UK low-cost carrier EasyJet has said it is ready to “ramp up” its operations during the summer holiday season as it prepares to offer more flights to passengers from late May, once travel restrictions are eased in the UK.
The airline only expects to fly 20% of its 2019 capacity between April and June, with most European countries planning to resume flying at scale next month.
EasyJet’s shares climbed by more than 3% on Wednesday morning as investors shared the airline’s optimism about the upcoming return of international travel. The carrier flew only 14% of its 2019 flight schedule between October 2020 and the end of March, while passenger numbers tumbled by 89% compared with the previous year.
EasyJet confirmed it expected to make a first-half loss before tax of between £690mn and £730mn for the six months to 31 March. The airline said its results would be slightly ahead of expectations as it had continued to cut costs during the winter season to reduce its cash burn.
The company said it was encouraged by the speed of the vaccination rollout in the UK, while it expected the European programme to pick up pace in the coming weeks. As a result, it believes it will be able to take passengers on holiday again during the summer.
EasyJet believes demand for travel will take off in Europe as restrictions are eased and said it would be able to ramp capacity up or down to meet demand from passengers.
EasyJet’s chief executive, Johan Lundgren, said: “We have the operational flexibility to rapidly increase flying and add destinations to match demand. EasyJet is ready to resume flying, prepared for the ramp-up and looking forward to being able to reunite people with their families or take them on leisure and business flights once again. As a result, we remain well positioned for the recovery this summer and beyond.”
Lundgren said he expected most European countries to be on the UK government’s green list, under England’s proposed traffic light system for travel.
The green, amber, and red lists for travel, which will be announced in the coming weeks, will dictate whether travellers will need to take Covid tests and whether they will be required to quarantine before and after their journeys.
The airline also repeated criticism of the UK’s plan to make PCR tests for Covid-19, a requirement for travel to green list countries, saying the high cost of tests could dampen demand. In fact, testing for passengers in the UK is so expensive that global airline body IATA called on the UK Competition and Markets Authority to launch an inquiry, as separate research showed that travellers had to pay twice as much for PCR tests in the UK as they do in much of Europe.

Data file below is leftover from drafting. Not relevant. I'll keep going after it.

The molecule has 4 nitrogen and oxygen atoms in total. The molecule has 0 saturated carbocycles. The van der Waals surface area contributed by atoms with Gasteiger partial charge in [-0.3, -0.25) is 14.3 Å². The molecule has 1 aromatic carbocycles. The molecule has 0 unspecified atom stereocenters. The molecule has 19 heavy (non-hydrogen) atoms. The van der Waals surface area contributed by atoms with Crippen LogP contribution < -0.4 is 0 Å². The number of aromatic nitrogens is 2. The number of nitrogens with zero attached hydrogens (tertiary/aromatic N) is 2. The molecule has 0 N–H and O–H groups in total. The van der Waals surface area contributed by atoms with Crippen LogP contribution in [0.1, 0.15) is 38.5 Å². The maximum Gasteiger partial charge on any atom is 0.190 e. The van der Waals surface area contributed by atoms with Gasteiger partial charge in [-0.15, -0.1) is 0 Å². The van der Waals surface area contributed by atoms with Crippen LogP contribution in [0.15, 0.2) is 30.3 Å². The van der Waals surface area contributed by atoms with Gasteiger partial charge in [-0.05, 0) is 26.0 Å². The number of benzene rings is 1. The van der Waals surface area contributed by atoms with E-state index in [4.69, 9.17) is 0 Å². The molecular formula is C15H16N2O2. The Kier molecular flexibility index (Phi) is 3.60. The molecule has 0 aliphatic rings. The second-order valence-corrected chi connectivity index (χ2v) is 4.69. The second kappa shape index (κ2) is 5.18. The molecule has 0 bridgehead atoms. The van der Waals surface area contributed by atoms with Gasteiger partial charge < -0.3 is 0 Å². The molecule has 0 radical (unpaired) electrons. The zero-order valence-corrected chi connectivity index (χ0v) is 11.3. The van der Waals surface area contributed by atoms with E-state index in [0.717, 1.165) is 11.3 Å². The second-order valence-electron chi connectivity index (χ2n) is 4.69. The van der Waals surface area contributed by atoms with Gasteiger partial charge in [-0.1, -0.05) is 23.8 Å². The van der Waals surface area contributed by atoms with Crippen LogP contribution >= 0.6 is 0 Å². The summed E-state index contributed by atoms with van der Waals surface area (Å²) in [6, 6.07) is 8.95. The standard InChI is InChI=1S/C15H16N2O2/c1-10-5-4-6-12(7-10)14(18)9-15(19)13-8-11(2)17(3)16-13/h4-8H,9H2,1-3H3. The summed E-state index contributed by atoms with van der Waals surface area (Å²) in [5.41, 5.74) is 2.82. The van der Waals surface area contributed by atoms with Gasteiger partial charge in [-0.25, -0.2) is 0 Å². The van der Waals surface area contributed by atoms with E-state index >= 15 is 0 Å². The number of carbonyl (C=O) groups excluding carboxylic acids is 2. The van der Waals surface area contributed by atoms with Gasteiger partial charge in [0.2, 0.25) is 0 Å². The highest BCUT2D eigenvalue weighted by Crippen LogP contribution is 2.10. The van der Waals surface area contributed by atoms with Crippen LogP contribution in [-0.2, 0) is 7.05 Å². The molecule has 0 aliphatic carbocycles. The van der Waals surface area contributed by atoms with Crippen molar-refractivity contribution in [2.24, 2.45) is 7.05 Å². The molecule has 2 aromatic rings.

IATA director-general Willie Walsh demanded ministers allow more cost-efficient rapid testing, exempt tests from VAT, and engage the UK Competition and Markets Authority to launch an immediate investigation.
On the UK government’s approved list of providers, prices for a “package” of two PCR tests under the present quarantine regime, on days two and eight, range from £160 to £549 charged by London Medical Concierge. Most of the firms listed as recognised test providers share clinical partners for tests, with many using the Cambridge-based Oncologica laboratory.
Most travellers are being charged an average of £128 for a pre-departure test, more than double the price for much of Europe, according to research from the travel association ABTA and the Airport Operators Association.
The average costs of a PCR test across Belgium, France, Germany, Greece, Italy, the Netherlands, Portugal and Spain, was just £62 they said. Government subsidies in those countries and rules capping prices have contributed to the lower prices.
Testing firms said that more than half of their price went to the laboratories and cited high costs and uncertainty in the market. They said significant overheads included trained medical staff, courier fees, hiring a testing venue, as well as clinical oversight, medical risk assessments, and large insurance premiums.
Laboratories are also obliged in the UK to carry out genome sequencing for the government for any positive Covid tests, a process that is believed to cost substantially more than the price of a test.
The author is an aviation analyst. Twitter handle: @AlexInAir